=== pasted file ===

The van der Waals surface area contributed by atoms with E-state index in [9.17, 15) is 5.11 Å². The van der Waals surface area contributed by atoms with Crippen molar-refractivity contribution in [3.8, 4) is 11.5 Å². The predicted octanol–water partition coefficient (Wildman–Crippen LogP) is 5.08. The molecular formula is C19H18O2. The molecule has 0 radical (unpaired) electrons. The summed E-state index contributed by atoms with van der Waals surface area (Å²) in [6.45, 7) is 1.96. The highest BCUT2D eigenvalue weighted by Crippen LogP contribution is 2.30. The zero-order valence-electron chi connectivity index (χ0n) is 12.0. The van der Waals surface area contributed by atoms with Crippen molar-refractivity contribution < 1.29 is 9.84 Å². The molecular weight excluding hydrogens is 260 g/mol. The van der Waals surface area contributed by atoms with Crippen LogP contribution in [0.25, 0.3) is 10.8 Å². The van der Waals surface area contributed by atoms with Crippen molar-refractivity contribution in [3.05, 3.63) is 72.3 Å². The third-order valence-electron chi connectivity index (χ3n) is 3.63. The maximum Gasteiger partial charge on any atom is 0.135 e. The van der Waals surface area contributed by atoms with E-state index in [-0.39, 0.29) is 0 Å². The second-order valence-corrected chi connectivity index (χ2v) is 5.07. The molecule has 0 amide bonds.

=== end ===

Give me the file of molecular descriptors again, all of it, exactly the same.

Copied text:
The van der Waals surface area contributed by atoms with E-state index in [9.17, 15) is 5.11 Å². The van der Waals surface area contributed by atoms with Crippen molar-refractivity contribution in [3.8, 4) is 11.5 Å². The predicted octanol–water partition coefficient (Wildman–Crippen LogP) is 5.08. The molecular formula is C19H18O2. The molecule has 0 radical (unpaired) electrons. The summed E-state index contributed by atoms with van der Waals surface area (Å²) in [6.45, 7) is 1.96. The highest BCUT2D eigenvalue weighted by Crippen LogP contribution is 2.30. The zero-order valence-electron chi connectivity index (χ0n) is 12.0. The van der Waals surface area contributed by atoms with Crippen molar-refractivity contribution < 1.29 is 9.84 Å². The molecular weight excluding hydrogens is 260 g/mol. The van der Waals surface area contributed by atoms with Crippen LogP contribution in [0.25, 0.3) is 10.8 Å². The van der Waals surface area contributed by atoms with Crippen molar-refractivity contribution in [3.05, 3.63) is 72.3 Å². The third-order valence-electron chi connectivity index (χ3n) is 3.63. The maximum Gasteiger partial charge on any atom is 0.135 e. The van der Waals surface area contributed by atoms with E-state index in [-0.39, 0.29) is 0 Å². The second-order valence-corrected chi connectivity index (χ2v) is 5.07. The molecule has 0 amide bonds.